"We are reviewing the assessment of your property. In order to make a proper assessment, you are requested to provide: (1) amount of commercial/industrial space available/gross leasable area; (2) detailed copies of the leases or lease abstract (control sheet); (3) income and expense statements for the past 3 years; (4) the rent roll; (5) tenant inducements in whatever form identified; (6) if the property is presently for sale, the asking price and any offers; (7) detailed cost of renovations for the past 3 years; (8) any recent appraisal, calculation or estimate of value; (9) floor plan; (10) plot plan; (11) name and phone number of the person who may accompany the assessor in completing a physical inspection of the property; (12) provide a copy of a maintenance log for the past ten years or a list of repairs and associated costs; (13) outline any planned or required capital expenditures."

… all this for a 38 year old, 23,000 ft.² industrial building! The taxpayer is given just 30 days to respond and Service New Brunswick always directs the "request" to them rather than their professional advisor. Whilst most commercial taxpayers recognise the "request" as a crude attempt to discourage them from proceeding with their appeal we, and they, have concerns about the SNB's storage and access procedures to safeguard the confidentiality of the data. The Assessment Act does require that the information be kept confidential but the type and volume of data requested is extra-ordinary and we doubt that any of their offices has the necessary secure storage facilities, a procedure for restricting access to them by designated personnel, and an audit process to ensure compliance. We do know that confidential data collected from one taxpayer is used in a public forum, the N.B. Assessment and Planning Review Board, as evidence involving another taxpayer's property so you should be careful what information you provide to the assessor. Bear in mind that it may be used as evidence in a Court case involving one of your competitors. The Assessment Act does require that you only provide information that "will assist the Director to make a proper assessment of the real property" … you are not required to do their work for them … so information that is not relevant, that could confuse the assessor, or is already in their possession (they must have some information), should be excluded from your response. We have not been able to find any case law on this type of request … the other provinces ask for the information before they assess the property … so it is worthwhile keeping a copy of the request. If your case proceeds to the Appeal Court it could be valuable evidence on the validity of your assessment. Since the information is required "in order to make a proper assessment", the lack of it is prima facie evidence that the original assessment was not conducted properly. The use of the information by the assessor after it is received, will be critical in any subsequent court appeal. If the information is simply discarded, or is not employed in a meaningful way in the assessment calculations, it will speak to the validity of the assessor's work.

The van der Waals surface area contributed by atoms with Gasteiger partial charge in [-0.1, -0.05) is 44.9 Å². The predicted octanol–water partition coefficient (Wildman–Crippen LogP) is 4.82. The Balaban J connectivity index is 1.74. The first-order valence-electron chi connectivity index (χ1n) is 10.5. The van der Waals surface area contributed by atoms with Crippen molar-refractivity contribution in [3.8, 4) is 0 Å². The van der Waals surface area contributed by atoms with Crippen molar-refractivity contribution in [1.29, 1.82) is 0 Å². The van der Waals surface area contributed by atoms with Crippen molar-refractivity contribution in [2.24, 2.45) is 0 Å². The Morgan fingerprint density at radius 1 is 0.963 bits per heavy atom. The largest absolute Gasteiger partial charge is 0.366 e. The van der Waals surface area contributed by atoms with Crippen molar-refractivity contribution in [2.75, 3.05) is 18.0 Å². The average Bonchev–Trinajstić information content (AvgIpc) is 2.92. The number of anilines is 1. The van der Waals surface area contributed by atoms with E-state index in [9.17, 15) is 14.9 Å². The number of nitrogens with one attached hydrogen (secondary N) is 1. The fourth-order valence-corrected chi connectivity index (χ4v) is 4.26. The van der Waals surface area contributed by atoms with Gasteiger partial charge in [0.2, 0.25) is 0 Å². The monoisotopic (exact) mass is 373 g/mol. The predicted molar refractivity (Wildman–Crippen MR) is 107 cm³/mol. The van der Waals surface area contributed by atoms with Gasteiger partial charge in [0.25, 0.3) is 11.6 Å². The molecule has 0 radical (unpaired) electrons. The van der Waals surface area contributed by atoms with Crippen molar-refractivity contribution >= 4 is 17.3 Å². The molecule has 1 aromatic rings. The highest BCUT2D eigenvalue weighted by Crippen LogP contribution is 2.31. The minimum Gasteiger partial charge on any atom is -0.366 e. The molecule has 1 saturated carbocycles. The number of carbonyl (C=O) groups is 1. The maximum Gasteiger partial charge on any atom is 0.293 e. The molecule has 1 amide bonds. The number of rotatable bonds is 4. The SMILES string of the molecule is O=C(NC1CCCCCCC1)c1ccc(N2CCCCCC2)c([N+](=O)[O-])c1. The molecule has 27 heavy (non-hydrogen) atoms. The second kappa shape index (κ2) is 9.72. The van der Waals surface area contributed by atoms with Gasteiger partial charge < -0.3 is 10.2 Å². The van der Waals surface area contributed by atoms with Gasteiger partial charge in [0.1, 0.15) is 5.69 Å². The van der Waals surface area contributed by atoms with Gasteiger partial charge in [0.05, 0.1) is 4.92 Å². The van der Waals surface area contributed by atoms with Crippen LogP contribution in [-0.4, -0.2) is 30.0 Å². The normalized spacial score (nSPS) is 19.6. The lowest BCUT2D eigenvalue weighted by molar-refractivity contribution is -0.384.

Out of Touch

Real estate which houses a manufacturing process is more likely to be improperly assessed, other things being equal, than other types of property because its value depends in large part on its ability to efficiently serve the production process itself. In order to properly assess the property the assessor must know the difference between job shops and machine, or worker, paced assembly lines, batch flows and continuous flows … and they must ask the correct questions. How does the present building design facilitate or impede production? Does the site configuration assist or constrain materials handling and truck loading? Is there a pool of skilled labour available locally? If not, who bears the cost of training and education; the Province or the employer? Where are the markets for the products? How do they get there? How are changes in technology impacting on the production process? Unfortunately Service New Brunswick do not appear to train their personnel to ask these questions … and as a consequence, when they are given the information by the plant manager, the assessors usually fail to comprehend its significance, as the following court cases so sadly demonstrate.